BJ Barham and American Aquarium have been putting out slappers, bangers and certified twangers for nearly 20 years now.
With ten studio albums under their belt, the band’s blend of country rock, forthright songwriting and blue collar-mentality has earned them a devout legion of fans far and wide.
We take a look through their discography to find our 15 favorite hits from the collective (so far, of course):
‘Louisana Beauty Queen’ is a foot-stomping and swampy southern rock banger about the thrills of love and living in the moment.
Barham’s feeing particuarly romantic here; singing of the prettiest girl he’s seen “from South Carolina to New Orleans” with “long, dark hair and them big, doe eyes”.
Barham begins to clean up his reckless lifestyle in pursuit of the love of his life on 'Starts With You'; a reminder of the power of romance and how to get yourself out of a rut when you struggle in asking for help.
The song is also a lesson in motivation, showing that nothing is stopping you from chasing what you desire most, other than yourself.
Barham sings about his journey with sobriety on 'Six Years Come September', a heartfelt tale of struggle and personal growth.
Written during a dark time when Barham was feeling particularly low, the song serves as a reminder that hope remains even in the worst of times.
Barham sings of the trauma he and his wife experienced following a miscarriage on 'Chicamacomico'; relearning how to communicate and love one another after such a tragic and traumatic loss.
The song is his way of trying to normalize a conversation that has become all too political in recent years, a gap that music has a long history of helping to bridge.
A step away from the band's trademark southern rock’n twang, Barham sings of the decline of Middle America and the middle-class worker.
Having been ravaged by politicians, broken homes and opioid addiction, 'Me + Mine (Lamentations)' empathizes with those often looked over and forgotten, saying “I see you, I hear you and I respect you".
Barham sings of the ways people change, for better and worse, over time on 'Things Change'.
This goes for closest friends and family as much as strangers, and instils the message that you should always live in the moment, put some skin in and give up everything you’ve known, because nothing stays the same.
A longtime fan favorite, Barham sings about an ex he saw out at a bar one night with another man.
In the song, he hopes will break her heart, leaving her crying all night and feeling the way he does. Never one to be shy with his emotions, 'I Hope He Breaks Your Heart' is one of the rawest of American Aquarium’s songs to date.
With 'Wildfire', Barham tells the story of a burning love that comes together just as quick as it falls apart.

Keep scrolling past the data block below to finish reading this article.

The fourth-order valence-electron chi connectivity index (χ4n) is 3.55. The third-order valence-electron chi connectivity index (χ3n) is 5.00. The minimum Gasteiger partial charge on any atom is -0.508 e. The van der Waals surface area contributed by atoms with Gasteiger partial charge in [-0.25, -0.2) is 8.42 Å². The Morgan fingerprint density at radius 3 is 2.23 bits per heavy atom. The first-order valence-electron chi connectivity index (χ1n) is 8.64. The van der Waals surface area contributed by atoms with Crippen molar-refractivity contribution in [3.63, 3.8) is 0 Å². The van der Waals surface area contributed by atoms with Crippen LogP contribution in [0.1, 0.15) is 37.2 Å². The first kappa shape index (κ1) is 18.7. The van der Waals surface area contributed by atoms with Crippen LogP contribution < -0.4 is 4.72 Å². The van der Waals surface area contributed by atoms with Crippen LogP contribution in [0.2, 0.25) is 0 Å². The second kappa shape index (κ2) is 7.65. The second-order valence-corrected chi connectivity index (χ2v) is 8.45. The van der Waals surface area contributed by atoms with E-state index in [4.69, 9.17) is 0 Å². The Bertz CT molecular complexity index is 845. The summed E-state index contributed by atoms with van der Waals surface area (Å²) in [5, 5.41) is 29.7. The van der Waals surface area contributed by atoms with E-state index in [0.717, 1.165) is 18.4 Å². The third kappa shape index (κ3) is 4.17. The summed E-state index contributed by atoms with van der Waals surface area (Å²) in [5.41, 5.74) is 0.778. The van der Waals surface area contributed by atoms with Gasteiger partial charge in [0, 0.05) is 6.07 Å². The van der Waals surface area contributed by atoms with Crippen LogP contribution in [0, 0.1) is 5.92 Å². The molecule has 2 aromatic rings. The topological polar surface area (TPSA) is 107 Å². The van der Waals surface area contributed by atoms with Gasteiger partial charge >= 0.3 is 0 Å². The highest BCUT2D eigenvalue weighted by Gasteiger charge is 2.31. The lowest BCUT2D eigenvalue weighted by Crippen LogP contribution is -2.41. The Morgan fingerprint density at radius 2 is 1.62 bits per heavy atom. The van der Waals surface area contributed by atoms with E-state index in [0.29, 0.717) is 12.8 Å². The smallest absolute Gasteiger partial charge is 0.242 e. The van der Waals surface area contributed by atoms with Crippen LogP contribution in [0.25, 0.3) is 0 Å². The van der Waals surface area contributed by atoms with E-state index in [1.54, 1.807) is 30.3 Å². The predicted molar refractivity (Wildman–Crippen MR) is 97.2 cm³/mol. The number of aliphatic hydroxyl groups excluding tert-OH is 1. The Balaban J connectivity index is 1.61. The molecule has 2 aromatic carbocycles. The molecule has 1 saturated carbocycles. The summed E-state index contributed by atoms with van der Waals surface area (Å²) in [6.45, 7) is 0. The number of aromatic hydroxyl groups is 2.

Bursting with intense passion, Barham sings; “A single spark on the summer plains / Ignites the dark into a field of dancing flames / We gave in to the simplest of desire / And watched that spark turn to wildfire".
The title track from the band’s 2012 release touches on the dark side of being in a rock'n'roll band; from struggling to turn down free drinks to “dollar bill prescriptions in the bathroom stall / red-headed women and alcohol”.
Life on the road is never easy, but those distractions usually make it more difficult in the long run, eventually leading to burnout, flicker and death.
A modern-day southern protest song, Barham reckons with his southern roots on 'A Better South'.
A proud North Carolinian, Barham sings of how he wouldn’t want to be from anywhere else, while also acknowledging people “defending monuments to treason” and “arguing the difference between heritage and hate” are keeping it from becoming a better south for all.
Here, Barham is battling with imposter syndrome, comparing himself to friends who are “changing pretty girls' last names” and “getting higher educations in the big city jobs that they chose”.
In the end, the song acknowledges that there are multiple roads that lead to happiness in life, and your youth is for finding the road for you, rather than worrying why your path hasn’t yielded the same result as others.
Here, Barham recalls the joys of the small, often insignificant moments in life; like goofing off with his wife and daughter, coffee in the morning and singing his kid to sleep each night on “Little Things.”
The song is a stellar reminder that the most special moments in our lives are often the ones we don’t think of until they’re gone.
Barham sings of persevering through doubt - while battling addiction and appreciating the woman supporting him through it all - on 'The Long Haul'.
The soulful country ballad is a great lesson for anyone down on their luck, showing us that things often get better the more you chip away and work at them.
On 'Katherine Belle', Barham sings of a woman he met at a bar who was “cussin' like a back row Baptist”. He instantly becomes infatuated with her, despite her friends telling him she was too tough to tame.
It’s an experience many have had, but Barham brings these sorts of moments back to life through song in a way that few others can.
Barham’s blue-collar mentality is exemplified on 'The Luckier You Get'.
A rollicking country rock anthem, the song preaches about how hard work, although sometimes a pain in the moment, typically works out in the long run.
The lesson is one that everyone can take to heart, whether you’re an artist, salesman, parent or anything else.
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